AFRICA / ASIA / AUSTRALIA & NEW ZEALAND / EUROPE / LATIN AMERICA / MIDDLE EAST

Adjusting to Life Abroad

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Taking part in an education abroad program is a wonderful experience that takes tons of planning and preparation. But one thing that students may overlook is thinking about how transitioning into living abroad will be and how that transition continues when arriving back to the United States. To help explain this, think of the transition as a “W-effect” divided into five different stages:

  • Arrival: This is the peak stage which occurs after arriving to your new host country. Everything that you are seeing and doing is new and exciting so you are enjoying the experience and taking everything in.
  • Culture shock: This is the first dip in the “w” of the transition. This occurs when the excitement from all of your new surroundings wear off and you feel a little homesick. This is because you may notice the differences between this new culture and your own and as a result, you may long for the familiar again.
  • Adaptation: This is the second peak of the “w” and it occurs when you have begun to adjust and feel more comfortable in your new environment. You start to understand the culture better, take part in some of the customs, and gain a sense of belonging.
  • Reverse culture shock: This is the second dip in the “w” and occurs once you have returned back home. A sense of reverse culture shock occurs because you had become so accustomed to living in your host country that things feel foreign to you once you have returned. This can make readjusting to things at home feel a bit difficult.
  • Reintegration: This is the third and final peak, which occurs when you’ve fully adjusted back to living at home in your own culture and you begin to feel closeness with friends and family again.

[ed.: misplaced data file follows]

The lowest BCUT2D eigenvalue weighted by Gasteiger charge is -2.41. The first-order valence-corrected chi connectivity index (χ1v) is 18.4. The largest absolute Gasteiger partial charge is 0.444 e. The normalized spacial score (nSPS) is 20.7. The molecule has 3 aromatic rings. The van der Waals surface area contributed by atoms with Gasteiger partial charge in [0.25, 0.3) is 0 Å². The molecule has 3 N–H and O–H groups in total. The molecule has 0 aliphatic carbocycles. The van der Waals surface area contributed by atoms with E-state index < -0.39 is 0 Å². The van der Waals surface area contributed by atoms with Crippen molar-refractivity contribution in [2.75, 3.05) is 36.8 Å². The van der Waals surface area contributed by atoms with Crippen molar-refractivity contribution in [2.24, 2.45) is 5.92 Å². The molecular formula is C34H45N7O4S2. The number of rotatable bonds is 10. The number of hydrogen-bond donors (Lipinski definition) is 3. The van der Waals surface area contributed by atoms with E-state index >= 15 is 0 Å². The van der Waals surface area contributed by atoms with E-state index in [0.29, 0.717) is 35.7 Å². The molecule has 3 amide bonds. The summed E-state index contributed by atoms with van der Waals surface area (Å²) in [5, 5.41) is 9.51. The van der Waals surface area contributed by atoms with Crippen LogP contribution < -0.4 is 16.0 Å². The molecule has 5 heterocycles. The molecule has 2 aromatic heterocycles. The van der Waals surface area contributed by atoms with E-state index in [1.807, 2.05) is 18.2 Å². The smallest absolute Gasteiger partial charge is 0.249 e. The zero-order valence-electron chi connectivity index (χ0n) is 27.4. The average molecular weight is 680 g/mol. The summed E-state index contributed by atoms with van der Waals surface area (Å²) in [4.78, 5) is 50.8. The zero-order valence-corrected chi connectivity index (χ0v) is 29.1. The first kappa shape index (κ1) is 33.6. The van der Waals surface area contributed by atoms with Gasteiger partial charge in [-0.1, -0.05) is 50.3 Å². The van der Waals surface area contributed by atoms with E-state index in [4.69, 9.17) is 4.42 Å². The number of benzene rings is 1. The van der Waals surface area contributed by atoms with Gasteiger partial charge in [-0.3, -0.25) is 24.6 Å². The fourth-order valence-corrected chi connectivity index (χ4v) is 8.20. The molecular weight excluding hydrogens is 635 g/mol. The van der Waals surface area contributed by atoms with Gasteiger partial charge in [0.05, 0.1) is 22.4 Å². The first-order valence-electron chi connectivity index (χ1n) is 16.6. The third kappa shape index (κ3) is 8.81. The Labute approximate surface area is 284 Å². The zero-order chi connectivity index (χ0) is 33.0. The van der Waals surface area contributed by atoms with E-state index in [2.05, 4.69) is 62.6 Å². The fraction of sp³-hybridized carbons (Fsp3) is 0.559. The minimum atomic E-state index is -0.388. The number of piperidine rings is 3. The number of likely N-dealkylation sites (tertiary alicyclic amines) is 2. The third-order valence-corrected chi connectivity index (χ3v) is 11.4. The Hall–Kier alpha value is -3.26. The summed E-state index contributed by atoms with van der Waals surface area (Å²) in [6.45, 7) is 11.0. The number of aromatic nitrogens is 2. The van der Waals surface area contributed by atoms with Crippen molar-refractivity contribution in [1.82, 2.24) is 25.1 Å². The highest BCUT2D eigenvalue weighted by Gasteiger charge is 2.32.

This is simply an outline of the way your transition could go. Everyone may not experience every stage, stages can be repeated, and each stage lasts for a different amount of time for each person. The key is to understand what could happen so that you can have ways to deal with the stages.

For example, what can help you during the second stage of culture shock and homesickness is to not dwell on these feelings. Don’t stay cooped up in your room thinking about how much you miss home and scrolling through Facebook to see what you are missing by being away. You have the opportunity to experience way more than anyone back home could be doing right now! Also it’s important to say “yes” to new experiences. If someone asks you to go explore town one day, do it! Staying busy and really embracing the differences in your host country will allow you to adjust faster and to enjoy everything more.

Going home can be a challenge as well. You have likely fallen in love with life in your host country and having to adjust back to your old life may seem challenging. People at home will eventually get tired of hearing about all of your adventures abroad and you may start longing to go back. There are ways to deal with that though. One of the most beneficial can be to talk to others who have gone through the same transition. Personally, I talked to the friends I made who were in my program and it helped me a lot. Also you can get involved with others who have the same passion for international experience by doing things such as becoming an Education Abroad Peer Ambassador here at UK. Being around students who you can relate to and share yours stories with helps a lot with the transition back to normal life.

Photo courtesy of Danielle Beam.

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Danielle Beam is a junior at the University of Kentucky studying Psychology. Danielle participated in the Celtic Blue program at Arcadia University and National University of Ireland Galway during the 2014-2015 academic year.